The prognosis for patients with astrocytic tumors depends on the grade of the tumor. Grade I tumors, called pilocytic astrocytomas, are uncommon in adults and can usually effectively treated with surgery. Between 10 percent of 20 percent of these cancers, however, can spread and become aggressive. Patients diagnosed with these cancers need regular follow-up care after their initial treatment to make sure the cancer doesn’t return.
Grade II tumors, called astrocytomas, tend to grow slowly and can often be treated by surgery. While surgeons remove as much of the tumor as they see, tumor cells are nearly always left behind, so it’s necessary to treat these tumors with radiation therapy or chemotherapy. The median survival time after diagnosis for patients with this type of tumor is five to seven years.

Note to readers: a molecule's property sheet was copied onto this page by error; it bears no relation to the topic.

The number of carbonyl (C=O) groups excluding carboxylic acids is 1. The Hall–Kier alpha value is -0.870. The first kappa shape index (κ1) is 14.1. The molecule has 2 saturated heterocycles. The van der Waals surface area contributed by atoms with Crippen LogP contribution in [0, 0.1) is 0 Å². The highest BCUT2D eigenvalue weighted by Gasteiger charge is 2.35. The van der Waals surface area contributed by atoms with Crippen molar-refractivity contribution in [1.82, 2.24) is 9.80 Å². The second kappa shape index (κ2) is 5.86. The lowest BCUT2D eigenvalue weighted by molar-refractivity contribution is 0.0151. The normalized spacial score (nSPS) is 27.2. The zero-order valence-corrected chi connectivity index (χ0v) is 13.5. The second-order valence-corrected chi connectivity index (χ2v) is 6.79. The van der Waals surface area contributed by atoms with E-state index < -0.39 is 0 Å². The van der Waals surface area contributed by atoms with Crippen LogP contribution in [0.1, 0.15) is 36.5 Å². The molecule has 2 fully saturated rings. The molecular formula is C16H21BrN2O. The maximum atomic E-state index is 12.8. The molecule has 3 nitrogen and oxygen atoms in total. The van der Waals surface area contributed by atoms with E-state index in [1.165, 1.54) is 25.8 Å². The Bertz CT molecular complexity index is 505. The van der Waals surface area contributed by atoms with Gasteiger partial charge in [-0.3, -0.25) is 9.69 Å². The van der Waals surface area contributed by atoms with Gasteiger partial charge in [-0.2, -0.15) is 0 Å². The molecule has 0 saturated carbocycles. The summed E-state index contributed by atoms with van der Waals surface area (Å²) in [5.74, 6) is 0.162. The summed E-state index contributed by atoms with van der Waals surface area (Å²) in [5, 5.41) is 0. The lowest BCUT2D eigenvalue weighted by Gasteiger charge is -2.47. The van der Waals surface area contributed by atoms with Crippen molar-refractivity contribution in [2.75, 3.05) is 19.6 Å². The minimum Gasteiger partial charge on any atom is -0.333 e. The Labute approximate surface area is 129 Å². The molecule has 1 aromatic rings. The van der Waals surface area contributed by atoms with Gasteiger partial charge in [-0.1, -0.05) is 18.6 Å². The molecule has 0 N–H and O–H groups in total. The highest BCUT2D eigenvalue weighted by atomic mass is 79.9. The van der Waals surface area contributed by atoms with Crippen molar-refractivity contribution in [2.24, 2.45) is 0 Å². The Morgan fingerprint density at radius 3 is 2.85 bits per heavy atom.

Grade III and grade IV tumors are more aggressive, and grade IV tumors are the most common primary brain tumors. For grade III tumors, the median survival time is two years; for grade IV tumors it’s one year.
Astrocytomas in children often occur in the hypothalamus and brain stem, structures near the base of the brain that control appetite, heart rate, breathing, sleep cycles, eye movements, speech and swallowing. Surgery is usually not an option, because these tumors grow in parts of the brain crucial for life, so treatment most often involves radiation therapy and sometimes chemotherapy.